The yield-price elasticity is a medium-term elasticity…and we normally think of that as about 8 years. I personally think, and our group thinks, that any of those papers in the literature that represent one year are totally irrelevant to this. They may be fine for a one-year estimate, but a one-year estimate is totally irrelevant. Most of the short-term estimates are very low and most of the medium-term [estimates] were much higher—in the range of the 0.25 that we currently use.12
Tyner underscored this point again in a note to CARB following the March 11 workshop: “The yield to price elasticity does not measure changes over one crop year. In fact, any estimate done over one year would be totally inappropriate for GTAP and should be excluded from consideration in determining appropriate values for the parameter.”13
Babcock and other members of the Expert Work Group’s Elasticity Subgroup agreed that the use of a short-run elasticity is inappropriate for the purposes of CARB’s GTAP scenario runs:
…to the extent that existing studies provide reliable one-year estimates, they underestimate the long-run response of yields to price. There are sound theoretical reasons for believing that there are lags in the response to higher crop prices. Farmers have an incentive to adopt higher-yielding seed technologies and other management techniques with higher prices. Switching from one seed variety or technology such as seed-planting populations, may require more than a single season to accomplish. And there are likely five to 15 year lags involved in developing new seed varieties and new management techniques that may be only profitable under high prices.14
The Schlenker work, which has served as the basis of CARB’s use of inappropriately low YPE values, was critiqued by the EWG’s Elasticities Subgroup. The subgroup raised several concerns with the Schlenker data, none of which (to our knowledge) have been adequately addressed by CARB staff. In short, the Elasticities Subgroup found that, “[t]he Roberts and Schlenker (2010) results provide no evidence that there is not a price-yield relationship,
12 Audio of Prof. Tyner comments are available at: http://domesticfuel.com/2014/03/12/carb-stresses-iluc-update-is- preliminary/. (emphasis added)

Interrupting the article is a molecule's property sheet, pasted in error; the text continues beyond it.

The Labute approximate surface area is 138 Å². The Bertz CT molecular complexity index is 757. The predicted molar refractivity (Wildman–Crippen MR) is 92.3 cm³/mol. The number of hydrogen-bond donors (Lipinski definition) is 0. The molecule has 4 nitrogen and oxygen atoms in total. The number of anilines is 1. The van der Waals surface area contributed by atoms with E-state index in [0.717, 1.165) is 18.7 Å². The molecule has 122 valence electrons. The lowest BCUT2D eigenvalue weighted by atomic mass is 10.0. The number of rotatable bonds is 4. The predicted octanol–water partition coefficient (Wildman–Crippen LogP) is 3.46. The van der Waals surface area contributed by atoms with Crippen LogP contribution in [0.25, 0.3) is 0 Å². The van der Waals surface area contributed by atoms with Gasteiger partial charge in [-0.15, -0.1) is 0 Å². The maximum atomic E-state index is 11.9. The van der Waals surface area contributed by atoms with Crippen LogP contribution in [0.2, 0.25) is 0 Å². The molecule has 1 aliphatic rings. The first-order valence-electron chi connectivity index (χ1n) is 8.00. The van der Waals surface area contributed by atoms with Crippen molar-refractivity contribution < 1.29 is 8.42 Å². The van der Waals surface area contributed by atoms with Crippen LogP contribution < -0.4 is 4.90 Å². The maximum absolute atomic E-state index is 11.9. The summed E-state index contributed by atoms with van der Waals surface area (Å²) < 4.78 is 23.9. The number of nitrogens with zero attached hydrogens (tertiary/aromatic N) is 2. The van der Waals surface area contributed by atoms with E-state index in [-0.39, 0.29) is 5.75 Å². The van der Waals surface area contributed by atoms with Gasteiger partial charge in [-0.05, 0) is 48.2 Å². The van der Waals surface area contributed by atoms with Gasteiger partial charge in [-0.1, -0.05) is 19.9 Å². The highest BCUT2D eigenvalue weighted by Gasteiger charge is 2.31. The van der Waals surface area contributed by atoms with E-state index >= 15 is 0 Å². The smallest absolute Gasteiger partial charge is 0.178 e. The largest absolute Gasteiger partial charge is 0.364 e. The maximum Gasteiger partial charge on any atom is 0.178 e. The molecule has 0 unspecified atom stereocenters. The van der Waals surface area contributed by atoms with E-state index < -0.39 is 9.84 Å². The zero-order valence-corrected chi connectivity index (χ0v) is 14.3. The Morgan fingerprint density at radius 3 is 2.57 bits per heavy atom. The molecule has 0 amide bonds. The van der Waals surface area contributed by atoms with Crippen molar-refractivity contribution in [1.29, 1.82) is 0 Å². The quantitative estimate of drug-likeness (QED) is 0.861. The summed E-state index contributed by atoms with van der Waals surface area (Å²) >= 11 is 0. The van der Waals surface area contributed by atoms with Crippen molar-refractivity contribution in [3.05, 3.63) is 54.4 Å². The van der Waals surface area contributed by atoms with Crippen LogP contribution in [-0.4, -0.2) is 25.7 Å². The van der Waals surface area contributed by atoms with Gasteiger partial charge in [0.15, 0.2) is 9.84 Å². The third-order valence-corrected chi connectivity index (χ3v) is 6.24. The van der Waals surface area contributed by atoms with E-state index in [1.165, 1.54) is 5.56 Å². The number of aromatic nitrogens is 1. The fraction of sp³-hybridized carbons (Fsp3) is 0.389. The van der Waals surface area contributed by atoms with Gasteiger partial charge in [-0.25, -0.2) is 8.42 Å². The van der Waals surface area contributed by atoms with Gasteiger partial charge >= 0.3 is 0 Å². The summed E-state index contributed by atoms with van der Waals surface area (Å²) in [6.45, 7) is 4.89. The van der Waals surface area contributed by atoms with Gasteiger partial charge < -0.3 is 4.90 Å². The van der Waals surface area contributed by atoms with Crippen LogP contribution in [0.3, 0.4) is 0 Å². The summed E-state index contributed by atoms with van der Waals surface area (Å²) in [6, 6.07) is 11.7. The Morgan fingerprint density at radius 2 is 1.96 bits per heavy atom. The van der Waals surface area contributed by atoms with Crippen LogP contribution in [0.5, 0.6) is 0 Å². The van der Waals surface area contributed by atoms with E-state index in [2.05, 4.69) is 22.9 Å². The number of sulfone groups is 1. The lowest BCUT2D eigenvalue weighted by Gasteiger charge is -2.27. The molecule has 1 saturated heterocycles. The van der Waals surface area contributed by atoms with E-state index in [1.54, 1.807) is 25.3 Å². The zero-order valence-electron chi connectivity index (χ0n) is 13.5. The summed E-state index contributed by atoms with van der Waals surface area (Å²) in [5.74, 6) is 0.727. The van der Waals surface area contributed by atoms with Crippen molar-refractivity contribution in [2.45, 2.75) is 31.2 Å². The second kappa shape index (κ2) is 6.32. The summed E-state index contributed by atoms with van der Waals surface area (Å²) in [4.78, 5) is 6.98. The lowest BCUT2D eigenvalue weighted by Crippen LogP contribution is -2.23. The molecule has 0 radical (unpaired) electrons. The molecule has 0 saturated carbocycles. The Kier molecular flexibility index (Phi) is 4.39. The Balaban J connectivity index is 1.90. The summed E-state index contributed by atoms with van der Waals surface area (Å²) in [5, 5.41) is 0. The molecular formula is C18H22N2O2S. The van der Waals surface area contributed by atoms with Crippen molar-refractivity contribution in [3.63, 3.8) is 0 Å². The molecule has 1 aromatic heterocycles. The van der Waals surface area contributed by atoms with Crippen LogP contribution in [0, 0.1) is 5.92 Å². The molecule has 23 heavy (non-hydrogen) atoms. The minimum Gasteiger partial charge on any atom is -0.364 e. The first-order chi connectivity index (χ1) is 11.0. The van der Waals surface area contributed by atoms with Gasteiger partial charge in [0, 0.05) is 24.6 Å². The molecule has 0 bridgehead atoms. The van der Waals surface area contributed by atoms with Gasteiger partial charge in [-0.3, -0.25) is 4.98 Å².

13 See Appendix B of March 11, 2014 RFA comments, available at: http://www.arb.ca.gov/fuels/lcfs/regamend14/rfa_04092014.pdf. (emphasis added)
14 ARB Expert Work Group. 2011. “Final Recommendations from the Elasticity Values Subgroup.” Available at:
they just find evidence that any short-run price yield relationship is overwhelmed by variations in yields caused by weather.”15
f. The GTAP model’s inability to explicitly consider double-cropping further justifies the use of a higher range of price-yield elasticity values.
As explained by CARB’s EWG, “…higher prices give farmers a greater incentive to double crop.”16 Indeed, Babcock & Iqbal adds to the body of empirical evidence that double-cropping has significantly increased during the recent period of higher commodity prices (see also Babcock & Carriquiry17). Unfortunately, GTAP simulations do not explicitly allow increased demand for agricultural commodities to be satisfied through increased double-cropping. While we believe the best way to account for the impact of double-cropping is to calibrate the GTAP model to the Babcock & Iqbal data (as described in previous sections), and alternative method would be to raise the yield-price elasticity in regions where double-cropping is known to occur.
The EWG Elasticities Subgroup recommended that the price-yield elasticity parameter could be used to partially account for double-cropping responses. In its final report, the subgroup explained that “the reality of double cropping” by itself justified the use of a positive (i.e., non- zero) value for the price-yield elasticity.18 The subgroup recommended that “…for countries that have the opportunity to double crop, such as the U.S., Brazil, Argentina, and some Asian rice producing countries such as Thailand…an additional increment should be given to the price- yield elasticity.”19 To date, CARB staff has failed to account for increased double-cropping in its GTAP modeling scenarios. At a minimum, 0.25 should be used as an average value, and an additional increment of 0.1 should be added (total = 0.35) for regions where double-cropping is known to occur.
II. The New CA-GREET2.0 Model Marks a Major Improvement Over CA- GREET1.8b. However, Certain Improvements to CA-GREE2.0 Are Still Needed to Better Reflect the Direct Carbon Intensity of Ethanol Pathways